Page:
Michelle gets high the next night when they lose the dog, Reggie. The rest of the group declines the drugs to help look for the dog. So, Michelle decides to hop in the hot tub, but she can’t get it to work and she phones Taylor. That’s right, now racist Taylor has a concrete reason to return to the home. Here comes the set-up, right?

What happens next changes the direction yet again, which at least keeps you on your toes. I want so badly to give Franco and Swanberg the benefit of the doubt. I’m such a huge fan of Swanberg so I’m really rooting for this movie to get it’s shit together. I’m excited to see what this all culminates to.

So Taylor pops by to fix the hot tub (and Michelle mimes…well, I’ll let you see that for yourself, it’s really funny and a shining moment for Alison Brie). This is when Mina decides to confront him about the cameras. We think that there’s about to be a hate crime happening because they’ve set up the tension between the two characters so well. She shows him the cameras and threatens to phone the police. He insists that he knows nothing of the cameras, and offers to call the police himself, taking Mina’s phone out of her hand. Sh*t’s starting to get really real. Mina’s boyfriend Josh, who’s outside still looking for his dog Reggie, hears the fight, rushes inside and starts beating Taylor into a pulp, knocking him unconscious. While the group is outside recuperating from the brawl, we see a black-gloved figure suffocate Taylor to death. Spooky, and reminiscent of a giallo. Nice nod, Franco. Obviously, the group goes to check on him and finds him dead. Now they have to deal with a dead body and the possibility of going to jail. More blackmail for whoever is behind these cameras.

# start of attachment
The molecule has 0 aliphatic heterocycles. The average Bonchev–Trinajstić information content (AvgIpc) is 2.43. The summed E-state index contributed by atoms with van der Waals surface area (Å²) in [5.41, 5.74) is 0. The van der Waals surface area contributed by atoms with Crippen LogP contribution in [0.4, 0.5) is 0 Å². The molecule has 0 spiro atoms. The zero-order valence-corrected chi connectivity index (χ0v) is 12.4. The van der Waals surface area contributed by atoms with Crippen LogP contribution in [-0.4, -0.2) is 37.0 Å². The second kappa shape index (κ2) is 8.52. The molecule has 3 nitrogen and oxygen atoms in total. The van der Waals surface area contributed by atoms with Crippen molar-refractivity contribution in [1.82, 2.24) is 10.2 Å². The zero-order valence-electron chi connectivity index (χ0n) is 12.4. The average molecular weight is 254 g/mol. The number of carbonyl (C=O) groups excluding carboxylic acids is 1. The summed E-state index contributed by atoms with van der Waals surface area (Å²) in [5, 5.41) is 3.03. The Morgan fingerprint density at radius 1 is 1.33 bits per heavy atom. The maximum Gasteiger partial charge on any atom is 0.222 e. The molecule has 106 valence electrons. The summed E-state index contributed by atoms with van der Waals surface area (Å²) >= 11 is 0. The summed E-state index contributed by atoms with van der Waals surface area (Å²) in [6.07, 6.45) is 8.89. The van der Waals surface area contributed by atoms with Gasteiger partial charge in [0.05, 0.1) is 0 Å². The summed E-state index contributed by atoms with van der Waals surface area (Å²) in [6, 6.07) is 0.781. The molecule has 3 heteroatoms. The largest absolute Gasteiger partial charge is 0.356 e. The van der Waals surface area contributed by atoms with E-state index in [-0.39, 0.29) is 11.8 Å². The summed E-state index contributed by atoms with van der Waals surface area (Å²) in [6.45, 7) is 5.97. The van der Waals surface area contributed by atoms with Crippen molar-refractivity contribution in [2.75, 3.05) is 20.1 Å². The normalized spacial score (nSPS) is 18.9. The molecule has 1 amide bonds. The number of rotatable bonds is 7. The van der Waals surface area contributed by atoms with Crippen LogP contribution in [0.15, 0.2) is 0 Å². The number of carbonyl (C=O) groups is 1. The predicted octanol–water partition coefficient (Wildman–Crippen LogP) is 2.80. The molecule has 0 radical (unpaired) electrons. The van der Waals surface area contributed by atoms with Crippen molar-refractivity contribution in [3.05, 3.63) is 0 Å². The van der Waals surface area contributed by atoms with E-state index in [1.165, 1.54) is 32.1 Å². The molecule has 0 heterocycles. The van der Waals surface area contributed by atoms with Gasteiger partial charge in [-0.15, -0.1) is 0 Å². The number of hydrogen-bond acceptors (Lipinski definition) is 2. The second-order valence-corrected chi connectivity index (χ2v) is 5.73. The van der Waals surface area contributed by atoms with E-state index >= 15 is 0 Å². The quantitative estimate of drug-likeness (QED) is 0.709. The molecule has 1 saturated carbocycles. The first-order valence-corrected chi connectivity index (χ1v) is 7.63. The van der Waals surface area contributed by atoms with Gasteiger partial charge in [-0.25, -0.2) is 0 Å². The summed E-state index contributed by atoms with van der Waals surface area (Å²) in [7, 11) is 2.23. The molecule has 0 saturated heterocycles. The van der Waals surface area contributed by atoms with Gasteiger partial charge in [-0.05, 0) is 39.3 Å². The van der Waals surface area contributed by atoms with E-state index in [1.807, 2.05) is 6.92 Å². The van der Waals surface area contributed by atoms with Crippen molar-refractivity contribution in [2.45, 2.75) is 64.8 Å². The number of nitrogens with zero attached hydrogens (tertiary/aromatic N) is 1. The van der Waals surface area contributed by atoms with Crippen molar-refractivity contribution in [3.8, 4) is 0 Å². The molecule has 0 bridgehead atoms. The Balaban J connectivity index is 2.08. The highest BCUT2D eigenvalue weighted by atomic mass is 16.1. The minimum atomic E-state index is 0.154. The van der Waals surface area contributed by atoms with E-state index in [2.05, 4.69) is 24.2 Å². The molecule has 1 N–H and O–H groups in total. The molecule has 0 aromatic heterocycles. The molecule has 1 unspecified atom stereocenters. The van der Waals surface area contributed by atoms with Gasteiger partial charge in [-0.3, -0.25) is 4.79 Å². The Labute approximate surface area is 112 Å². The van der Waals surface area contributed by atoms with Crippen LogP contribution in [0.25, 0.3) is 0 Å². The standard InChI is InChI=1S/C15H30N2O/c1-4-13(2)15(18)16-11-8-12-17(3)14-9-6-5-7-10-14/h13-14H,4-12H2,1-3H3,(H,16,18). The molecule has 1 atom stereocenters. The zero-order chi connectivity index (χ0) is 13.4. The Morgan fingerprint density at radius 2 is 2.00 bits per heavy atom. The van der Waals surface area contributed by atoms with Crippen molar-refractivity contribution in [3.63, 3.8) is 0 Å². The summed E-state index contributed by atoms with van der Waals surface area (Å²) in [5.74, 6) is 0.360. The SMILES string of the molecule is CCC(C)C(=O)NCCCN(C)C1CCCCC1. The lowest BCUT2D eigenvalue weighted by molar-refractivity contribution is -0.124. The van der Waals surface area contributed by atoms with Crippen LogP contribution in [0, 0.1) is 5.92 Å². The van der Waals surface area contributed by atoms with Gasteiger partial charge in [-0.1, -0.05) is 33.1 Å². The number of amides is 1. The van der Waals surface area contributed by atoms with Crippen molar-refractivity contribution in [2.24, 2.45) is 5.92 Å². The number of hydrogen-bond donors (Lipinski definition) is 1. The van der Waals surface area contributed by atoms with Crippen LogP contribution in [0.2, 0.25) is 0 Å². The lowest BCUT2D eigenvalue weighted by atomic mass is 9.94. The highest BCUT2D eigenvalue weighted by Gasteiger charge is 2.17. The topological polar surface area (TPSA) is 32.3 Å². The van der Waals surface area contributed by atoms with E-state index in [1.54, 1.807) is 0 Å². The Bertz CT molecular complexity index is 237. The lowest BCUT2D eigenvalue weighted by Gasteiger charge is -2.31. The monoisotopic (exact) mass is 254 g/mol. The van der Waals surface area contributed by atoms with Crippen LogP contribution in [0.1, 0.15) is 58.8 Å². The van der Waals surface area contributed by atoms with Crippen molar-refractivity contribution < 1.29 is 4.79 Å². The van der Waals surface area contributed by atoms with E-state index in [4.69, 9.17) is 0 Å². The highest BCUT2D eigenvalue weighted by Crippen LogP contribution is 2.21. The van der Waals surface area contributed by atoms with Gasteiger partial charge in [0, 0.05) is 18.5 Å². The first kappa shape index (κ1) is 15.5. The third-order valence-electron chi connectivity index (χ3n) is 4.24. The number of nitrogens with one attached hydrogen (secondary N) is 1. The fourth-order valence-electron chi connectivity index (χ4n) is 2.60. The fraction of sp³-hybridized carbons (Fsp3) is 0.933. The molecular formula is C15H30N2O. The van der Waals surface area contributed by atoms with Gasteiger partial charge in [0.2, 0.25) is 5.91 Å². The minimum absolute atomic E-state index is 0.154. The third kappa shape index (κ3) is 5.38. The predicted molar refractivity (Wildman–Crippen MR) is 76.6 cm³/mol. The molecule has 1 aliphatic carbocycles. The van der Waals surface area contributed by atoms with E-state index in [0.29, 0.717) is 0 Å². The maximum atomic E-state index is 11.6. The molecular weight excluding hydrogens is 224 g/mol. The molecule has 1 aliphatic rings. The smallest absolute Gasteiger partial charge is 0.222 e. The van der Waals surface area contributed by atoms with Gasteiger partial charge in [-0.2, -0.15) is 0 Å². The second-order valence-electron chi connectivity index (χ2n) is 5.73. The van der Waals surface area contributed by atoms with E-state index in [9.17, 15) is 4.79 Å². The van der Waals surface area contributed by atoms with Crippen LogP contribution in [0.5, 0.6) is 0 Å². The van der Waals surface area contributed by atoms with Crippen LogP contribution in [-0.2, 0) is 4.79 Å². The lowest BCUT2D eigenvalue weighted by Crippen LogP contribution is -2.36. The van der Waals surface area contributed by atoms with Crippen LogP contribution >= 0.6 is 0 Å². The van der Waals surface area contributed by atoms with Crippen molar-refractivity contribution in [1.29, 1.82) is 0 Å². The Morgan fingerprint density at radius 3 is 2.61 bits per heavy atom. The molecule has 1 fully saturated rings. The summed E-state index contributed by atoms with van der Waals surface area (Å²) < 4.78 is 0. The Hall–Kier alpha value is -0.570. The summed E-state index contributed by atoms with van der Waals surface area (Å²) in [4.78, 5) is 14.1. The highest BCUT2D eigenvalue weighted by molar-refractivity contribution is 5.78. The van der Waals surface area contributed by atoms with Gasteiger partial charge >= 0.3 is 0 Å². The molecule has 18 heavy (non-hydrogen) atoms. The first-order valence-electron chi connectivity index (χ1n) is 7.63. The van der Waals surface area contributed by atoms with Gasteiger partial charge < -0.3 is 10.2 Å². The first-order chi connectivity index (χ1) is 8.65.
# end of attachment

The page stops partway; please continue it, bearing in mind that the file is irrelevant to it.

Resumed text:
So now you’re left thinking, who’s setting them up? Maybe it’s Taylor’s brother who owns the house, who’s the real racist. Up until (and including) this point, I am fully behind this film. Dave Franco is crafting a convoluted but interesting thriller that really keeps the audience guessing. It’s unclear what exactly The Rental will turn out to be, but we’re excited for it. Then, out of nowhere, a serial killer pops up, and the film makes a hard left turn into a slasher flick. Say it with me: excuse me, what???

Mina (Sheila Vand) cowering behind a tree in a blue-lit fog-ridden forest.
Sheila Vand as “Mina” in Dave Franco’s THE RENTAL. Courtesy of IFC Films. An IFC Films Release.